In Japan, many people want to work in an office for several decades, but these days, the turnover rate of young workers has been increasing. I think this problem is connected with Japanese university entrance system not asking to state the motivation for applying for the university.
Different from world standard, students can pass usual Japanese university entrance examination only by paper test score. This system takes away the opportunity for students to examine “Why this university?” “What subject do I want to major in?” and “What do I really want to do in the future?” These questions are important for students to really think about since they cannot easily switch major or transfer to a different university. Indeed, universities try to make new entrance exam systems evaluating other factors, but these new systems are still imperfect. Japanese universities should have students write their motivation for the university when sending their application.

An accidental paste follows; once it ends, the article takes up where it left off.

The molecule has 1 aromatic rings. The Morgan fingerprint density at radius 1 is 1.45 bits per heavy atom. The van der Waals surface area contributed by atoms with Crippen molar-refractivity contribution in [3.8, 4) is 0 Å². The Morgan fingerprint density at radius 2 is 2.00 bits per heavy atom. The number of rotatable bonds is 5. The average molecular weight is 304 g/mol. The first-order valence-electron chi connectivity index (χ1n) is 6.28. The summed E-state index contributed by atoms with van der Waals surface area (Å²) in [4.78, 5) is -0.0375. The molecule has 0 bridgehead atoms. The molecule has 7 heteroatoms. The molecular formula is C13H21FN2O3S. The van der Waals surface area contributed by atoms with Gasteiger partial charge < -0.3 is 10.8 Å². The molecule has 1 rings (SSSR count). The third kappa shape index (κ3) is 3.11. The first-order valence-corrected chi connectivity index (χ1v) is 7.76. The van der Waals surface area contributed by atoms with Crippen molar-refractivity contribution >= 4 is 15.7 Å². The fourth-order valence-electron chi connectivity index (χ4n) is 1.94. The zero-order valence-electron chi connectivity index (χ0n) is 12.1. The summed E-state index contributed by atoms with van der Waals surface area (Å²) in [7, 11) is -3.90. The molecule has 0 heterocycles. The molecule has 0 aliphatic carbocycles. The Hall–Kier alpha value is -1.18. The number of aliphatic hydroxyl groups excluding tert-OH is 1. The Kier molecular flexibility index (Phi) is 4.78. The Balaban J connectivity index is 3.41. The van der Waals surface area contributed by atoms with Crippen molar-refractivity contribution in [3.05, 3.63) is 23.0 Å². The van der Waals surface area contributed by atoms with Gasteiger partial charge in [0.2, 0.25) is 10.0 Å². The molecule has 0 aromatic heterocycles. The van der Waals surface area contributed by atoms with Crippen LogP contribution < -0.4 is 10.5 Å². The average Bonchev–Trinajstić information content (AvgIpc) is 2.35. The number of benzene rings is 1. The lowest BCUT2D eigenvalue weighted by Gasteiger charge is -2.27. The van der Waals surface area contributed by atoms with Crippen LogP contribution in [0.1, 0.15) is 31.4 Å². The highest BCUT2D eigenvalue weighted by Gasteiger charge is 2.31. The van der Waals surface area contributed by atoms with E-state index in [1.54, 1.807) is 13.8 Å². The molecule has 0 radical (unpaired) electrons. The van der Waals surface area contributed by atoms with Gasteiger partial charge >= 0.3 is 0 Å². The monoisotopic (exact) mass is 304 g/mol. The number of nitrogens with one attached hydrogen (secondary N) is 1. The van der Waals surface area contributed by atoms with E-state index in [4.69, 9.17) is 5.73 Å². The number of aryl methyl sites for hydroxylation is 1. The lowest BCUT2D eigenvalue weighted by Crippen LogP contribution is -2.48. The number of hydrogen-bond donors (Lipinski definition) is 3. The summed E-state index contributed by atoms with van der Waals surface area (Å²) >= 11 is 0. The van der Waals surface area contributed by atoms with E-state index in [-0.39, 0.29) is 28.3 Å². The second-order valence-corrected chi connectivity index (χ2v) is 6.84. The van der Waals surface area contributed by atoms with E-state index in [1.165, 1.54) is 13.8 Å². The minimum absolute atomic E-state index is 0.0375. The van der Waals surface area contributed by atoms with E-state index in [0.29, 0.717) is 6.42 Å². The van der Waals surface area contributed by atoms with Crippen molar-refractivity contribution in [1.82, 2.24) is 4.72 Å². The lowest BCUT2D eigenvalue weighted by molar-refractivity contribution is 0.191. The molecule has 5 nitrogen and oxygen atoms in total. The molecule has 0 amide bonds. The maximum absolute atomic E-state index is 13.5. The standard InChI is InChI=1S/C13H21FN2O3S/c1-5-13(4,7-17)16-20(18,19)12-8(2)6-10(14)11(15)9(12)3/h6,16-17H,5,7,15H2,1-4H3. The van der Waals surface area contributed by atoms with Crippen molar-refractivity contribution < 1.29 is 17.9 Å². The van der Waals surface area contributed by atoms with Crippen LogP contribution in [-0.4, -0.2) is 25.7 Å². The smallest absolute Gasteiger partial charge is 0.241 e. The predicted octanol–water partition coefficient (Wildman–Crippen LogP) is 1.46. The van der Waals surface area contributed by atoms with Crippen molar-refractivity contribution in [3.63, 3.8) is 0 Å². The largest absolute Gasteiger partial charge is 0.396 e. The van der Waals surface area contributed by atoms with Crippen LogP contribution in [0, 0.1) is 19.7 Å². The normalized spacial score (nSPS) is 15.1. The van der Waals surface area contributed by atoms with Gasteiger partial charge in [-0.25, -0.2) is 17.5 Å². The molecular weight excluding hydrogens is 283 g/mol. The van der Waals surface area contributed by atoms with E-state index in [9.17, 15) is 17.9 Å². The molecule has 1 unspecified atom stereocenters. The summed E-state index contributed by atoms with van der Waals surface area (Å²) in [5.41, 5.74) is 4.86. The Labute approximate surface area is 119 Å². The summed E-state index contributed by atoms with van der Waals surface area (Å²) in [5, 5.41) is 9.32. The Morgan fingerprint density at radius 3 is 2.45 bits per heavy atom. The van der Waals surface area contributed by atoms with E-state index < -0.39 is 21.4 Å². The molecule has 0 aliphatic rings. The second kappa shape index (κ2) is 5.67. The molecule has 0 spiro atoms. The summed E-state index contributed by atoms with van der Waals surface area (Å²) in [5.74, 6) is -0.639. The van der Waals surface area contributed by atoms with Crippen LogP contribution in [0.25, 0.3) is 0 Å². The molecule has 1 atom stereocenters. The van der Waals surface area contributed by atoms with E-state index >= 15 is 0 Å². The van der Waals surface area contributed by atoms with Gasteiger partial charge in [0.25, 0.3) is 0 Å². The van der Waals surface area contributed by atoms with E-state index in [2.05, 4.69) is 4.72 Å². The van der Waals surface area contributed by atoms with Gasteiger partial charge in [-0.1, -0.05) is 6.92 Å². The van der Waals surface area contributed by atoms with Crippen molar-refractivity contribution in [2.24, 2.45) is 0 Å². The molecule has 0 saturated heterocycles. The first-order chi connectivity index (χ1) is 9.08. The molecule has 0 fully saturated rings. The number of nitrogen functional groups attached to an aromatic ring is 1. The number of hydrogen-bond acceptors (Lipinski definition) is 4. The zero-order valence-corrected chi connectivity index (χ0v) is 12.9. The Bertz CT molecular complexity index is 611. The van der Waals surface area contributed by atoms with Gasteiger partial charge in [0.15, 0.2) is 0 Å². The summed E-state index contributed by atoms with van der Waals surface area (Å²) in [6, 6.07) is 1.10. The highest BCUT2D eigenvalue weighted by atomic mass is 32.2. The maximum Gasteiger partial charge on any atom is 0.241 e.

Because of this entrance system, Japanese students do not know how to analyze themselves until job-hunting season comes. To work in an office for a long term, people have to make sure what they want to do and what the company actually does matches. This lack of opportunity to analyze themselves and the company they are applying to leads to the problem of increasing turnover rate of the young workers. The new graduates do not realize the miss match until they start working, causing them to become frustrated with the situation. As a result many quit.
In order to change this situation Keio University should, as a start, require students to turn in an essay stating what they desire to learn with the application. As a student newspaper, Mita Campus will continue to cover this topic.
Editor in chief Koki Kinoshita